Mid-winter is the time to start thinking and planning for spring fertilizer services. Getting equipment ready is one thing, but making sure enough employees are hired, trained and ready to get on their routes can be another challenge. This LawnSite member is looking for experience and opinions for how many technicians to have on staff for his business.

johnnyflyboy: I am an owner/operator of a lawn fertilizing business. We currently treat about 600 lawns of varying sizes, totaling about 6.3 million square feet. I have one full-time technician as well as myself. I take up the slack and handle complaints and sales. I would like to add another technician and move to more of an administrative role. We manage to get the work done, but some days are harder than others. I’ve been doing this for 24 years and started as a one-man show.

My fear is if I hire another tech, there will be times in the season when there’s not enough work. I guess my question is, how many techs per square feet do you guys run? Is there a formula? I like to take good care of the people who work for me, including $17 or $20 per hour plus benefits. Last season we grossed about $330,000.

Sadly, my full-time tech of many seasons suddenly passed away this winter. I have managed to hire an experienced replacement, but really never want to be in this position again. Losing my friend and employee was devastating. If it happened mid-season I’d have really been screwed.

jc1: Have two techs and start to be an owner instead of an operator.

RigglePLC: I think you are right. Plenty of time needed for sales activity and troubleshooting on your part. One technician can handle about 3,500,000 square feet, around 100,000 to 130,000 square feet per day. But this depends on how big the lawns are – on average – and how far apart they are. This applies if your truck travels less than 60 miles per day.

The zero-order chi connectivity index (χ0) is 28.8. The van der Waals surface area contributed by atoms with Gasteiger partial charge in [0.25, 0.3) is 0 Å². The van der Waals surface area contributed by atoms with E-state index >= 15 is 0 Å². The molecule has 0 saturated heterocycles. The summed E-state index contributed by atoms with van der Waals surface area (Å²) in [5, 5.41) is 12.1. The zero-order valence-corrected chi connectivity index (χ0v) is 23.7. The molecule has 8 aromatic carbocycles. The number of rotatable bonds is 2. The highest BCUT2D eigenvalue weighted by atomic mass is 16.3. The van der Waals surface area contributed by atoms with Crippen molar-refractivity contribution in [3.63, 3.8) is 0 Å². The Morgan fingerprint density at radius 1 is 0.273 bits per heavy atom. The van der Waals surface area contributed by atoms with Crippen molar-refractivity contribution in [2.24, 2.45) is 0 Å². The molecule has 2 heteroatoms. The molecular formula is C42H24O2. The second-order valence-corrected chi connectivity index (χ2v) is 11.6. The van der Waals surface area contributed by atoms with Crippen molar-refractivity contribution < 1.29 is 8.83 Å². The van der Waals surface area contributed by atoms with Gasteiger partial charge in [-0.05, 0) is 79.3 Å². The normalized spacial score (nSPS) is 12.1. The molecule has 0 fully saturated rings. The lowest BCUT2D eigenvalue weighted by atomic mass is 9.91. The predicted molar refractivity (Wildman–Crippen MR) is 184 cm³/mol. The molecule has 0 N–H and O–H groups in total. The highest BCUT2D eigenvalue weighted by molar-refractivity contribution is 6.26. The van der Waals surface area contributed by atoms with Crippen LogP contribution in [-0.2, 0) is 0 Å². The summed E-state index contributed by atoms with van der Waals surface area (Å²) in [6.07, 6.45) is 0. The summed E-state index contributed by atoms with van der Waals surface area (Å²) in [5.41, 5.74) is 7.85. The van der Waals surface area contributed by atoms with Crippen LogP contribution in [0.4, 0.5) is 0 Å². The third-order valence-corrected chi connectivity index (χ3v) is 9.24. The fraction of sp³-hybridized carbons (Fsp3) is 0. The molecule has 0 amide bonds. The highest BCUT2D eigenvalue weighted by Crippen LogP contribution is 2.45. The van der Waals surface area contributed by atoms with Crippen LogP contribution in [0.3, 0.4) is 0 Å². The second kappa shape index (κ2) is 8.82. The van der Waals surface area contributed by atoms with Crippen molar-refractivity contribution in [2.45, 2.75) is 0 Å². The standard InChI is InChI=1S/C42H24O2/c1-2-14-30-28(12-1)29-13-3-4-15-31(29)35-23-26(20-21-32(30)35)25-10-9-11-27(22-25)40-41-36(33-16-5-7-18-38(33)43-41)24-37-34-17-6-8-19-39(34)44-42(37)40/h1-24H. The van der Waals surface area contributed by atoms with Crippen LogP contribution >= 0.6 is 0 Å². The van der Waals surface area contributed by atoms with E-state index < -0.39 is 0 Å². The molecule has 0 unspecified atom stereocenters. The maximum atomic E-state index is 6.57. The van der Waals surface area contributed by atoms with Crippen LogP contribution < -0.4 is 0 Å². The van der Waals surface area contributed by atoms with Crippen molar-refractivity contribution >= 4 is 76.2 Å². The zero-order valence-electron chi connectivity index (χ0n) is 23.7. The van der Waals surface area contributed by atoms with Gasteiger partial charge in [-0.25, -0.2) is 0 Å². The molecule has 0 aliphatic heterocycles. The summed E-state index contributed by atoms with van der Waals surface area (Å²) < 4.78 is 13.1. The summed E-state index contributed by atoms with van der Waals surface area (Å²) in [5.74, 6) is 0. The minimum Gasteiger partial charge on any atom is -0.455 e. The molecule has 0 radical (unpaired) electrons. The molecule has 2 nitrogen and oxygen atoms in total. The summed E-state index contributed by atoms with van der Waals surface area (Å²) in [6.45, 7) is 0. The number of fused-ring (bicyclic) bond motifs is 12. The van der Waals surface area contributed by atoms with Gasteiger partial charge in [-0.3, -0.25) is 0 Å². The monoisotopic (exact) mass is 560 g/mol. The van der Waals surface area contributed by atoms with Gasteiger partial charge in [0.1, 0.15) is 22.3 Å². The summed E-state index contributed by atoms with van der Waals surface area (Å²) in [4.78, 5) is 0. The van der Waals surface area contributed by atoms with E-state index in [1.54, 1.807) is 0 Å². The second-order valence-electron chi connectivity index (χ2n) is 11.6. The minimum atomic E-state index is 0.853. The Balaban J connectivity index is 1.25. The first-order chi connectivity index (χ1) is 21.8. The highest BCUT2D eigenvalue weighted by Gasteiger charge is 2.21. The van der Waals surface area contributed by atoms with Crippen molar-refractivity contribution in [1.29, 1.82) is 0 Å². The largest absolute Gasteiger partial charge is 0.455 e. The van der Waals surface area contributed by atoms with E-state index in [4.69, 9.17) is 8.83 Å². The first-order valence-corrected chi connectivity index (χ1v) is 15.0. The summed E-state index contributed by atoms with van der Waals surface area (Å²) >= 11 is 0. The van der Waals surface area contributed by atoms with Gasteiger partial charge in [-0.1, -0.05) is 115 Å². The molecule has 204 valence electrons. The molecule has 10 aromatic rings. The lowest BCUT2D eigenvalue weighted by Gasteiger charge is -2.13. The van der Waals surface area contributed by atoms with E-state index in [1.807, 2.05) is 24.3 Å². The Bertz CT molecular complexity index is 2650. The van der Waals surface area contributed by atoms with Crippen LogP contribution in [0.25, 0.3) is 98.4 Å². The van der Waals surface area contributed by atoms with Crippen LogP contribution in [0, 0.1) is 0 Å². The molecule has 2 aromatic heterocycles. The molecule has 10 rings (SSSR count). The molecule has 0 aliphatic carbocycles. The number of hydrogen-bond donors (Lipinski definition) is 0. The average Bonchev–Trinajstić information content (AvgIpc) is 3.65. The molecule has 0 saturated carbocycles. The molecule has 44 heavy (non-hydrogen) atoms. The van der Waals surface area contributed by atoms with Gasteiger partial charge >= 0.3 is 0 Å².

The square foot per man also depends on how many applications per year. Do you apply five weeks apart? Or four or six? What type of equipment do you use? Ride-on equipment? Do you go over the lawn with fertilizer followed by weed control? Is there any use of backpack sprayers?

greenmasterswilson: You’ve got a tech in place now. Why not figure his production and cost of operating and crunch some numbers? Maybe double it and see if there is enough profit left for your take?

Nunyabisnes: Why don’t you figure out what your average cost is for the tech to do the work and pay him commission on the work he does, rather than hourly. A good tech should be able to make upwards of $30 per hour with the right equipment this way. He would have to understand that service calls are not paid, so do the service properly the first time and then he won’t have service calls.

realist: We used to have a tech per 250 homes; we always over staffed. Better customer service, able to charge a premium. You can just be the owner and quality control.

Scagtastic: We treat roughly between 14 and 15 million square feet. For the most part, we get along pretty well with three technicians. I haven’t treated a lawn in the last three years or so. Leaning toward putting another one on; if they get caught up I just have them go out and run a mowing route. We do five rounds, plus core aeration, slit seeding, tree treatments and gypsum applications, so really there is very little slack time for them. Getting out of the field will allow you to really ramp up the workload through the sales and marketing efforts.

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